James W. Gerard, lawyer and former ambassador to Germany, stated in August, 1930, that this country was ruled by 59 financiers and corporation officials. His list was both too long and too short. For he made no distinction between the much smaller number of actual rulers and their chief lieutenants. And, of course, he omitted scores of secondary men who are responsible and important executives within the chief financial empires. But Gerard’s list spread forth as front page news the fact that financial control had continued, unshaken by Standard Oil exposures, the Pujo Report^ Supreme Court decisions, post-war regulating commissions, and the firstly ear of the great economic crisis which began in 1929.
Since then various Senate investigations have piled up fresh evidence of the power and the methods of the inner Wall Street rulers. As this book is completed, Morgan partners are appearing before the Nye Committee investigating the munitions industry. The chief news of the day includes facts on the part played by the Morgan firm in 1914-15 in promoting the war boom and the war loans which tied American business interests to the cause of the Allies and led to irresistible pressure for America’s entering the World War.
Financial rulers are important, not as picturesque figures, strong in their lust for wealth and power, but as the heads of the economic empires in which American capitalism reached its peak of development. To sketch their empires is part of our task, but that is not enough. We must raise certain basic questions. What is the essential pattern of control in the United States? What are the underlying trends from which it developed? What is the effect of this control in the life of the people? Will power pass from the financial rulers through their inner collapse?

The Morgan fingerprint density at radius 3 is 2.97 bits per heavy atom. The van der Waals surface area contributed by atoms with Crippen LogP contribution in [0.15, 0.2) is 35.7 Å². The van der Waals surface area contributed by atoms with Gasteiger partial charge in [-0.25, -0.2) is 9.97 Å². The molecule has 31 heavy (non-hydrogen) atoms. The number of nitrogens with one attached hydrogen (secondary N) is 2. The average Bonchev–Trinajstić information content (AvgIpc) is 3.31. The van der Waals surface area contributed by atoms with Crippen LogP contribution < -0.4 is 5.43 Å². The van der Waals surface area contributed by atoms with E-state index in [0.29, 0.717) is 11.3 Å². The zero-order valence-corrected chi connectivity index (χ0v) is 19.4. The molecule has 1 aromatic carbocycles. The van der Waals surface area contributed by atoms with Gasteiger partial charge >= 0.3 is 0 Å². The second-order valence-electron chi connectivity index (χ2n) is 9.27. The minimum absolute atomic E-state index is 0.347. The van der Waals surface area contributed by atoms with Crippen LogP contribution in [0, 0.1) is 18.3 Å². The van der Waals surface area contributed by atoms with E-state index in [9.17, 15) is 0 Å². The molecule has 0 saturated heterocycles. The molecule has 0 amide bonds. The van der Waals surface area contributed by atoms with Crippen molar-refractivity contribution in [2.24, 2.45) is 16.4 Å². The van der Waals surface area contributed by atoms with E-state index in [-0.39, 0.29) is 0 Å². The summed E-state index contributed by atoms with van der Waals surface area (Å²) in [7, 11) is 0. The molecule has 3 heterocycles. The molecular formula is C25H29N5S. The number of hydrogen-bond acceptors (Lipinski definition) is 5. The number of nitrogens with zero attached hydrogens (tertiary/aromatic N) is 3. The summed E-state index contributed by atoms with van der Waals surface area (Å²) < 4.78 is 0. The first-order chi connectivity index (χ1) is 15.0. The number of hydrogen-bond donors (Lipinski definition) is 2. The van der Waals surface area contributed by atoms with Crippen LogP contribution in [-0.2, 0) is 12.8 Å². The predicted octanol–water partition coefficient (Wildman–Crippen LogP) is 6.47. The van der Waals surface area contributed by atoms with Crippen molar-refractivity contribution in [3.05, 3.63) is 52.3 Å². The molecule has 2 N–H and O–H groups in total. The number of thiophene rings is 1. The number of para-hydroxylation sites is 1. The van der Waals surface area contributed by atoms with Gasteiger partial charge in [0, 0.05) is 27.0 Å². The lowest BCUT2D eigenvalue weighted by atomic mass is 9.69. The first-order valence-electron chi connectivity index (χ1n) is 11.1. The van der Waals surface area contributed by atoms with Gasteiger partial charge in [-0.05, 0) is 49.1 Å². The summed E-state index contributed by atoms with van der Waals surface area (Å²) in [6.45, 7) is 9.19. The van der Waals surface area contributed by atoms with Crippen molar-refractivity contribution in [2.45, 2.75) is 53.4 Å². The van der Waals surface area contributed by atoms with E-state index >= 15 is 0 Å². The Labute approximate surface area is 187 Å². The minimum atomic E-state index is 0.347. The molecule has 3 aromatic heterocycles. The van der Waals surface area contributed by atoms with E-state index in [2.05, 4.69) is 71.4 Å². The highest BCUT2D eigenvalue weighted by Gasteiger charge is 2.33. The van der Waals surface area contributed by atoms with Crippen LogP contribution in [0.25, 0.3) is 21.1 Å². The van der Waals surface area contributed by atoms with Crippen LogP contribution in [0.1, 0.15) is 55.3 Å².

In working toward an answer to such questions we are concerned primarily with economic facts. And since material on wealth and income and the general condition of the working class is relatively abundant, we have focused attention in this book on the structure and pattern of finance-capitalist control. Its relation to poverty and to the workers’ movement is indicated.
Of course every selection and analysis of facts reflects a writer’s understanding of economic theory and his sympathies in the clash be* tween capitalism and socialism. The present book is based on the economic and political teachings of Marx as developed for the imperialist era by Lenin. It attempts to show the broad outlines of capitalist structure in the United States and illustrates for this country the basic argument presented by Lenin in his Imperialism, the Highest Stage of Capitalism.
Our material falls naturally into three main sections.
Part I, “The Rulers and their Domain,” describes the principal financial groups and outlines the principal ways in which they exercise control and the effect of the development of finance capital on the distribution of income in the United States.
Part II, “Control in Selected Industries,” gives some details of their grip on nine industries, with special reference to the confused interplay of monopoly and competition.
Part III, “Capitalism in Crisis,” reviews the facts about American foreign investment, colonies and spheres of influence and analyzes the economic crisis-depression against the background of the general crisis of capitalism.
This study is sponsored by the Labor Research Association which has, at every stage of the work, given counsel and help. The writer has also had invaluable assistance from several persons who do not share the writer’s views. Special acknowledgment is due to Elsbeth E. Freudenthal who aided in the research and the checking of material and herself wrote three Of the chapters on selected industries, and to the staff of the Economics Division of the New York Public Library without whose patient courtesy and knowledge of original sources the writer would have been unable to locate much of the necessary material.